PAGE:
The Atlantic lock had been renewed and reinstalled at a different location already in 1981/2 with only 3 mm welding seams between the bushings/lugs instead of 8 mm original. The lock had also been repair-welded in a very unqualified manner that resulted in considerable loss of it load-carrying capacity (X ... has cut off the upper parts of the three steel lugs holding the bolt .... bushings .... After having removed these parts he has welded the bolt ....bushing into positions, fitting .... the changed position of the visor lug...). The visor lug had also been manipulated in different ways obviously to make the bolt fit through the bore of the lug.
The Atlantic lock hydraulics were not working and the locking pin had to be hammered in and out of the lock. The inside of the visor was covered by a hydraulic oil film.
Note August 2000 - the Germans have not concluded, as this writer, that the Atlantic lock was probably damaged before the accident and was thus not even used on the fatal voyage.
The side locks had a play of 10 mm and it had to be assumed that the condition of the side locks were no more original.
According to the German Group of Experts the ramp was also not maintained properly.
The ramp weathertighness was not maintained. The Germans found that one hinge was definitely damaged and that two side locks were probably not lined up and could therefore not be used. This meant that the ramp was leaking. However, the leaking could not have been serious and the crew was aware of the problem and fitted temporary packings (by cloth and mattresses) to stop or reduce the leaking 2.21. The Germans make a big story about this defect, but the writer thinks that the defect was not particularly serious and did not affect the seaworthiness of the ship. The Commission in (13) says that the ramp was weathertight and undamaged.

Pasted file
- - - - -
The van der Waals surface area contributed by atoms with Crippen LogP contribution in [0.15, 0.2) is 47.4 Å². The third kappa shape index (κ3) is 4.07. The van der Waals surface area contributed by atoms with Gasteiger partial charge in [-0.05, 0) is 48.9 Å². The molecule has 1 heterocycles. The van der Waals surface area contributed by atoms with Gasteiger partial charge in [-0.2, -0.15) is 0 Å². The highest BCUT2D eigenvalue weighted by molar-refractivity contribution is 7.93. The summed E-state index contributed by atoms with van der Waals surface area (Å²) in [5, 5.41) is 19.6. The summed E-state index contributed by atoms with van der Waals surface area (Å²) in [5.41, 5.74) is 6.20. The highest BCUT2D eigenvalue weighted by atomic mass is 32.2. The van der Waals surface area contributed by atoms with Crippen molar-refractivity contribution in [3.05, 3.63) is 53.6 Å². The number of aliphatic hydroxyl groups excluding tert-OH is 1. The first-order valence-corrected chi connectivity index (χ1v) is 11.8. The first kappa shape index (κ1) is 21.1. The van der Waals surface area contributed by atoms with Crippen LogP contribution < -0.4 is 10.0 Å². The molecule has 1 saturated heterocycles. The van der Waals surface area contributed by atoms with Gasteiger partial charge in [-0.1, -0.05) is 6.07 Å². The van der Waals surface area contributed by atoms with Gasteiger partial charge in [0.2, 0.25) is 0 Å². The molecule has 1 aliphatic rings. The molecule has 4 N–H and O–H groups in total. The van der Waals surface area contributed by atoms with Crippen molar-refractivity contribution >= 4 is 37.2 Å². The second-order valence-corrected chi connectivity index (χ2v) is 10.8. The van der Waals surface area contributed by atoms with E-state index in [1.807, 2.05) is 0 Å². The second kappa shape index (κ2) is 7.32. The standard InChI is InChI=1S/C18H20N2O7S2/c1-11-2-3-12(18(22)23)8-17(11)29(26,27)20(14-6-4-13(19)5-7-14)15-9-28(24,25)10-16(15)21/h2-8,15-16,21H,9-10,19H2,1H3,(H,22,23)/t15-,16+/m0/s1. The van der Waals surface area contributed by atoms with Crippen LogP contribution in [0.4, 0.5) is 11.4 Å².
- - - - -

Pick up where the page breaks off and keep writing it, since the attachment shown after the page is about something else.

The German Experts allege that the primary causes for the sinking of the Estonia were (a) the extremely bad maintenance condition of visor and bow ramp, their hinges and locking devices, in connection with (b) a completely wrong loading of the car deck and a highly excessive speed under the prevailing wind- and seastate conditions, which had been forecasted (11).
With regard to the visor the Germans suggest that it was full of water, so the ship trimmed on the bow. Water also leaked onto the car deck through the leaking ramp. The Germans do not quantify the leakage in tonnes/minute or comment upon the fact that water leaking onto the car deck is drained out through the scuppers. The Germans then suggest that the visor hinges broke first (and not last as alleged by the JAIC 1.11 followed by the side locks. The visor then apparently moved forward and dislodged the ramp from its locks as early as 00.45-00.46 hrs and fair amounts of water started to enter the car deck. The visor was held back by the hydraulic pistons resting against the bulkhead/beam at frame 159. The inflow in tonnes/minute is not quantified.
The Germans then suggest - without published proof - that the crew observed the loose visor, reduced speed and turned the ship into the wind and tried to secure the loose visor (item (g) on page 37 of (11)). The ship was then upright, but at 01.02 hrs the ferry suddenly and abruptly heeled rapidly to starboard to an estimated angle of about 50°, however, almost uprighted shortly afterwards and then took a list of about 15° to starboard, which was slowly increasing. This is a very important observation backed up by the proof that many persons aboard hurt themselves and loose items fell when the ship heeled over. The Final report (13) does not mention anything of that.
Interestingly, the Germans then assume that the starboard side of the visor was pushed upwards due to buoyancy caused by the extreme heel, which also broke the Atlantic lock, and the visor was now only connected to the vessel by the two lifting cylinders.